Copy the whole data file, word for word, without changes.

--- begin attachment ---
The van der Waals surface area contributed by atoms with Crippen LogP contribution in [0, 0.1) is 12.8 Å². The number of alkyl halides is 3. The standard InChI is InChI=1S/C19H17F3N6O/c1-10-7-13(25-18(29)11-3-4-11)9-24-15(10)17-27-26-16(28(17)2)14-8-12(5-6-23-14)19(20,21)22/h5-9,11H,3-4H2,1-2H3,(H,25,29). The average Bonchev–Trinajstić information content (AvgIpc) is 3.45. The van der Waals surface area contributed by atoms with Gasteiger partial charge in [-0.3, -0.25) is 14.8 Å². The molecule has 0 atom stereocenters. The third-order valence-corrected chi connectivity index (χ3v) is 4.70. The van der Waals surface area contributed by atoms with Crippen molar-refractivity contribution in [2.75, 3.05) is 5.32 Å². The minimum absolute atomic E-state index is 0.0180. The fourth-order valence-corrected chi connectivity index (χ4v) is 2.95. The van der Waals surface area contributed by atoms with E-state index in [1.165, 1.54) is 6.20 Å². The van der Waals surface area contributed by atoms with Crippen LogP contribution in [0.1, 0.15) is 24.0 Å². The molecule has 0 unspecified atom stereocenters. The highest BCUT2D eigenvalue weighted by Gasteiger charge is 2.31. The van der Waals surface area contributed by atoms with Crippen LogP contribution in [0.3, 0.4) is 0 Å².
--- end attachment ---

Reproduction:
The van der Waals surface area contributed by atoms with Crippen LogP contribution in [0, 0.1) is 12.8 Å². The number of alkyl halides is 3. The standard InChI is InChI=1S/C19H17F3N6O/c1-10-7-13(25-18(29)11-3-4-11)9-24-15(10)17-27-26-16(28(17)2)14-8-12(5-6-23-14)19(20,21)22/h5-9,11H,3-4H2,1-2H3,(H,25,29). The average Bonchev–Trinajstić information content (AvgIpc) is 3.45. The van der Waals surface area contributed by atoms with Gasteiger partial charge in [-0.3, -0.25) is 14.8 Å². The molecule has 0 atom stereocenters. The third-order valence-corrected chi connectivity index (χ3v) is 4.70. The van der Waals surface area contributed by atoms with Crippen molar-refractivity contribution in [2.75, 3.05) is 5.32 Å². The minimum absolute atomic E-state index is 0.0180. The fourth-order valence-corrected chi connectivity index (χ4v) is 2.95. The van der Waals surface area contributed by atoms with E-state index in [1.165, 1.54) is 6.20 Å². The van der Waals surface area contributed by atoms with Crippen LogP contribution in [0.1, 0.15) is 24.0 Å². The molecule has 0 unspecified atom stereocenters. The highest BCUT2D eigenvalue weighted by Gasteiger charge is 2.31. The van der Waals surface area contributed by atoms with Crippen LogP contribution in [0.3, 0.4) is 0 Å².